NY futures remained under pressure this week, as December dropped by another 52 points to close at 73.47 cents.
The market traded without much conviction this week and continued to drift slightly lower, as news on the fundamental and technical front remained devoid of any bullish impetus.
Last Friday's USDA report dispelled bullish hopes for a quick rebound, as US production was raised by nearly 10% to 18.3 million bales and global output is now expected to reach 116.0 million bales. Although this figure is 13.5 million bales more than last season and 8.9 million bales higher than in 2008/09, it remains about six million bales below the record set four seasons ago.
Interestingly, even though global production is making a big jump this season, it is still expected to fall short of consumption. World mills use for next season is pegged at 119.7 million bales and that would mark the fifth year in a row in which global output fails to meet demand. If we add up the world production numbers since 2006/07, we arrive at a total of 567.5 million bales for all five seasons, while world mill use amounts to 593.3 million bales, or 25.8 million bales more.
Oddly, world stocks are projected to drop by only 13.4 million bales over those same five years, from 63.3 million bales in 2006/07 to 49.9 million bales at end of July 2011. The difference of 12.4 million bales is squared away by a statistical slight of hands via the ominous "loss adjustment", which is basically all in the Chinese numbers. As we tried to elaborate in last week's report, given the unprecedented bull market were are witnessing in China, one has to wonder whether these loss adjustments are really justified or whether ending stocks in China might indeed be much tighter than suggested by the current statistics.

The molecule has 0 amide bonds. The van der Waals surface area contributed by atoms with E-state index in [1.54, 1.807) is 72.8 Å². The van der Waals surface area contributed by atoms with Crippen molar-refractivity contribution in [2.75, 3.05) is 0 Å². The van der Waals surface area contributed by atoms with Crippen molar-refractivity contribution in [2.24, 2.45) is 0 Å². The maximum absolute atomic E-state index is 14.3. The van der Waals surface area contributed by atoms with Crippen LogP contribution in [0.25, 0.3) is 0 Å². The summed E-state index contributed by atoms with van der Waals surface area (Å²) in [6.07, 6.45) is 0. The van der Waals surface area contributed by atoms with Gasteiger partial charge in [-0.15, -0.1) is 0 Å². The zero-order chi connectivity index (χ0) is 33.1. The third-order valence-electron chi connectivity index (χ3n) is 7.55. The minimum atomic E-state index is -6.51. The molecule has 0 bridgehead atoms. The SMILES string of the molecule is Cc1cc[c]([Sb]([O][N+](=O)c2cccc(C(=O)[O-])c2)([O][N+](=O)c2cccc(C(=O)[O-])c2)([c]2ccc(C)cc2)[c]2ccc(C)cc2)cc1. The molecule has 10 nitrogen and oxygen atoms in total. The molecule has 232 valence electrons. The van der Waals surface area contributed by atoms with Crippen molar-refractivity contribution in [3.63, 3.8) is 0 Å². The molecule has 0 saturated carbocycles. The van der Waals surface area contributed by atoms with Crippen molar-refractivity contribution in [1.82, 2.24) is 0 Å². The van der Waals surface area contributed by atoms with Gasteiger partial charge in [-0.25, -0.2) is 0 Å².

Regardless of how tight the stock situation is ultimately going to be next summer - and the current inversion of 325 points between July and December 2011 suggests that it will be tight - the market seems to be nearsighted and focused on the arrival of a fairly substantial Northern Hemisphere crop. The trade is typically a net seller of futures at this time of the season, especially when cotton prices are historically high, as growers sell an increasing amount of their expected crop forward at fixed prices and merchants establish basis-long positions by selling futures.
Mills are not aggressive in booking forward commitments yet, at least not at high fixed prices, and continue to buy mostly on-call instead. With the arrival of harvest the tide begins to turn, as merchants will have their positions loaded with basis longs and grower selling slows down, while mill buying and on-call fixations gain momentum. At that point the trade will become a net buyer of futures and the market is likely to rebound, especially if the longer-term outlook remains bullish.
However, in order for the trade to be a net seller of futures, speculators need to be willing to take the other side as net buyers. Until the end of June this symbiosis was working quite well as the CFTC spec/hedge reports show.